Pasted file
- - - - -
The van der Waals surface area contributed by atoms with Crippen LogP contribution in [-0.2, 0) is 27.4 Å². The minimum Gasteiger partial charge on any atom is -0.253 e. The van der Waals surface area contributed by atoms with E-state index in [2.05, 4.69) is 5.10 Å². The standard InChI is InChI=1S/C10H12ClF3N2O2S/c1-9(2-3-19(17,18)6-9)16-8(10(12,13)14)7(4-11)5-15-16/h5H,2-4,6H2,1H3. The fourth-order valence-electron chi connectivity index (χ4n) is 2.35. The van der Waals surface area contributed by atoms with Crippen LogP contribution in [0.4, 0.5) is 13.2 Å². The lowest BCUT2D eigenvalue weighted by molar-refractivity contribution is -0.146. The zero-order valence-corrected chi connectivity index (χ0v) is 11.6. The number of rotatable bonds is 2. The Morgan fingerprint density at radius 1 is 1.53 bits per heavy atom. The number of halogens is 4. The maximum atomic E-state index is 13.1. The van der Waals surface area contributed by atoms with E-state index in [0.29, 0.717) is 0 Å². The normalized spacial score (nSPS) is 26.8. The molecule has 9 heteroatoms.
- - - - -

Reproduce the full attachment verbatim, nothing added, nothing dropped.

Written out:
The van der Waals surface area contributed by atoms with Crippen LogP contribution in [-0.2, 0) is 27.4 Å². The minimum Gasteiger partial charge on any atom is -0.253 e. The van der Waals surface area contributed by atoms with E-state index in [2.05, 4.69) is 5.10 Å². The standard InChI is InChI=1S/C10H12ClF3N2O2S/c1-9(2-3-19(17,18)6-9)16-8(10(12,13)14)7(4-11)5-15-16/h5H,2-4,6H2,1H3. The fourth-order valence-electron chi connectivity index (χ4n) is 2.35. The van der Waals surface area contributed by atoms with Crippen LogP contribution in [0.4, 0.5) is 13.2 Å². The lowest BCUT2D eigenvalue weighted by molar-refractivity contribution is -0.146. The zero-order valence-corrected chi connectivity index (χ0v) is 11.6. The number of rotatable bonds is 2. The Morgan fingerprint density at radius 1 is 1.53 bits per heavy atom. The number of halogens is 4. The maximum atomic E-state index is 13.1. The van der Waals surface area contributed by atoms with E-state index in [0.29, 0.717) is 0 Å². The normalized spacial score (nSPS) is 26.8. The molecule has 9 heteroatoms.